A long-lost Modigliani portrait, a grieving brother’s blood vendetta, a Soviet secret that’s been buried for 80 years—Parisian private investigator Aimée Leduc’s current case is her most exciting one yet.
The cobbled streets of Montparnasse might have been boho-chic in the 1920s, when artists, writers, and their muses drank absinthe and danced on cafe tables. But to Parisian private investigator Aimée Leduc, these streets hold darker secrets. When an old Russian man named Yuri hires Aimée to protect a priceless painting that just might be a Modigliani, she learns how deadly art theft can be. Yuri is found tortured to death in his atelier, and the painting is missing. Every time Aimée thinks she's found a new witness, the body count rises. What exactly is so special about this painting that so many people are willing to kill—and die—for it?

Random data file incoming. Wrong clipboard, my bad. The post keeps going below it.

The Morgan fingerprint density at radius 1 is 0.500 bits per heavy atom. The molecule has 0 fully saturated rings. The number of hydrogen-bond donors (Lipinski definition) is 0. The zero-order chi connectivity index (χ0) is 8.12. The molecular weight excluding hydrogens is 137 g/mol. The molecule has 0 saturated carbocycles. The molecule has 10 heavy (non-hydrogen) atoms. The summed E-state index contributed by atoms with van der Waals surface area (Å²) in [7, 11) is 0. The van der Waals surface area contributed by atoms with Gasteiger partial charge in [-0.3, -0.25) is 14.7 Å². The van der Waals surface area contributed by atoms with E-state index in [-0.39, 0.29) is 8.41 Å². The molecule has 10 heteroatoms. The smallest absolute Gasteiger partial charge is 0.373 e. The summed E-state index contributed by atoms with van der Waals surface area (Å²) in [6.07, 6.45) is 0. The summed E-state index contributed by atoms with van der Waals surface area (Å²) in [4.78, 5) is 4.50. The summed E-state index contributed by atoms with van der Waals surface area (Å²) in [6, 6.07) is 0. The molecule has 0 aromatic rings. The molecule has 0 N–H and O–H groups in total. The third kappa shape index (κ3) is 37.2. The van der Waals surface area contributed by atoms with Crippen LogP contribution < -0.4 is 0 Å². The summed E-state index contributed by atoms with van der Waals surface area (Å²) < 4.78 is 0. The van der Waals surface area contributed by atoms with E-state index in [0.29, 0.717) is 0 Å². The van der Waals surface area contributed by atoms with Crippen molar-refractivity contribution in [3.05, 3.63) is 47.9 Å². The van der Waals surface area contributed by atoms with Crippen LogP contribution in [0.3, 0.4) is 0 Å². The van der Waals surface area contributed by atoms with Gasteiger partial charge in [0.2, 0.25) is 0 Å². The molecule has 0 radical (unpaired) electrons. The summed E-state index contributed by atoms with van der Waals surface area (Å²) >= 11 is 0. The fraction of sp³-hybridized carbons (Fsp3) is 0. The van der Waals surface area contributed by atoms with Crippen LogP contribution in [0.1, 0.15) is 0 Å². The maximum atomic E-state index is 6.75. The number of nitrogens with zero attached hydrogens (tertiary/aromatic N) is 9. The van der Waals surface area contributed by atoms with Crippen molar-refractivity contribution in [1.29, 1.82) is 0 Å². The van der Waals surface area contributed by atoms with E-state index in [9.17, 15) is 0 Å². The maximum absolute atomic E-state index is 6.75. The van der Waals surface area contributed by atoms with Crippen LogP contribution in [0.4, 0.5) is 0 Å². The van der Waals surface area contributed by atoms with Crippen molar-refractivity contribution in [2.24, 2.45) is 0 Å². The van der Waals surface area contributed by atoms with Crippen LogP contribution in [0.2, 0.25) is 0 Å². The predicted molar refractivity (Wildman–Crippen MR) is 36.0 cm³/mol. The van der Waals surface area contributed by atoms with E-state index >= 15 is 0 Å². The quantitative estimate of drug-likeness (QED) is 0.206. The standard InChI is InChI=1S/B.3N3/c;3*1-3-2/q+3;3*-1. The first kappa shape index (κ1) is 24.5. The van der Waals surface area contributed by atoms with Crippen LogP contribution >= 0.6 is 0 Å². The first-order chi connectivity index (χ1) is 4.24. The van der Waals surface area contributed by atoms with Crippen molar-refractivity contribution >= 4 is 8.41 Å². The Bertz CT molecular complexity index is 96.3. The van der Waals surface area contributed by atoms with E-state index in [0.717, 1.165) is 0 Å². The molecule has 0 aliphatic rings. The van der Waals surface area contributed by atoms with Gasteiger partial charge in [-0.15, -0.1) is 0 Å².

A tantalizing clue to the whereabouts of Paris PI Aim e Leduc's mysterious mother puts a personal spin on Black's intricate 13th mystery set in contemporary Paris (after 2012's Murder at the Lantern Rouge). Yuri Volodya, an elderly Russian who wants to hire Aim e to protect a valuable painting, possibly a Modigliani, tells Aim e he knew her mother, Sydney, whom she hasn't seen since Sydney abandoned her at age eight. When the painting is stolen and Yuri is later tortured and killed, the police investigate. Meanwhile, a bizarre accident sidelines Aim e's part-time hacker helper, "cash-poor aristocrat" Saj de Rosnay. Leduc must also cope amid threats of violence without trusted computer expert Ren Friant, lured to America by a Silicon Valley firm in a lengthy, well-developed subplot. Allusions to Modigliani, Picasso, Cocteau, Man Ray, and Duchamp help evoke 1920s Paris, though the complicated relationships among the principals will be more meaningful to series fans than to newcomers.